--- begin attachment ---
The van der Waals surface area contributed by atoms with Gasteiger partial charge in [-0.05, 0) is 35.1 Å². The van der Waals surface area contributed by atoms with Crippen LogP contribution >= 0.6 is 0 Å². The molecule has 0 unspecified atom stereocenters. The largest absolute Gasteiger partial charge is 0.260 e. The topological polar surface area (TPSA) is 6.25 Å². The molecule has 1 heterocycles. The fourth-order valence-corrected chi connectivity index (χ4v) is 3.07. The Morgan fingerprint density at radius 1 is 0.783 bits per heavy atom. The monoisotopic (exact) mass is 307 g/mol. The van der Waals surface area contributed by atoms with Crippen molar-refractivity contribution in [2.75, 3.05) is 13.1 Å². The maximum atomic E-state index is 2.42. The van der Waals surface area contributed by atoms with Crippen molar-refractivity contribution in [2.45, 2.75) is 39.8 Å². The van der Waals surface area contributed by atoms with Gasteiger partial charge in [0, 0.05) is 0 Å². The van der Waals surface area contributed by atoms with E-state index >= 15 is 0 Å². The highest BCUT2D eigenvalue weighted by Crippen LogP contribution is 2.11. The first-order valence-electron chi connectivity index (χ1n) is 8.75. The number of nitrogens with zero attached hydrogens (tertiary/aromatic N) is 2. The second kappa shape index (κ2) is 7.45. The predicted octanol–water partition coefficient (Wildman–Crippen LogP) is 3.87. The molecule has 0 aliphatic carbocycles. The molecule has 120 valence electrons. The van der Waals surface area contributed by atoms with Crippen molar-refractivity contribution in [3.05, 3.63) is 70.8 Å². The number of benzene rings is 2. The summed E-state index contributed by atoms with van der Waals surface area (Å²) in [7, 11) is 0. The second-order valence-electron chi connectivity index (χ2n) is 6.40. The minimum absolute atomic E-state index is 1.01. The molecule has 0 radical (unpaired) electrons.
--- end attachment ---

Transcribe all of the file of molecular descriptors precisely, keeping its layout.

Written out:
The van der Waals surface area contributed by atoms with Gasteiger partial charge in [-0.05, 0) is 35.1 Å². The van der Waals surface area contributed by atoms with Crippen LogP contribution >= 0.6 is 0 Å². The molecule has 0 unspecified atom stereocenters. The largest absolute Gasteiger partial charge is 0.260 e. The topological polar surface area (TPSA) is 6.25 Å². The molecule has 1 heterocycles. The fourth-order valence-corrected chi connectivity index (χ4v) is 3.07. The Morgan fingerprint density at radius 1 is 0.783 bits per heavy atom. The monoisotopic (exact) mass is 307 g/mol. The van der Waals surface area contributed by atoms with Crippen molar-refractivity contribution in [2.75, 3.05) is 13.1 Å². The maximum atomic E-state index is 2.42. The van der Waals surface area contributed by atoms with Crippen molar-refractivity contribution in [2.45, 2.75) is 39.8 Å². The van der Waals surface area contributed by atoms with Gasteiger partial charge in [0, 0.05) is 0 Å². The van der Waals surface area contributed by atoms with E-state index >= 15 is 0 Å². The highest BCUT2D eigenvalue weighted by Crippen LogP contribution is 2.11. The first-order valence-electron chi connectivity index (χ1n) is 8.75. The number of nitrogens with zero attached hydrogens (tertiary/aromatic N) is 2. The second kappa shape index (κ2) is 7.45. The predicted octanol–water partition coefficient (Wildman–Crippen LogP) is 3.87. The molecule has 0 aliphatic carbocycles. The molecule has 120 valence electrons. The van der Waals surface area contributed by atoms with Crippen molar-refractivity contribution in [3.05, 3.63) is 70.8 Å². The number of benzene rings is 2. The summed E-state index contributed by atoms with van der Waals surface area (Å²) in [7, 11) is 0. The second-order valence-electron chi connectivity index (χ2n) is 6.40. The minimum absolute atomic E-state index is 1.01. The molecule has 0 radical (unpaired) electrons.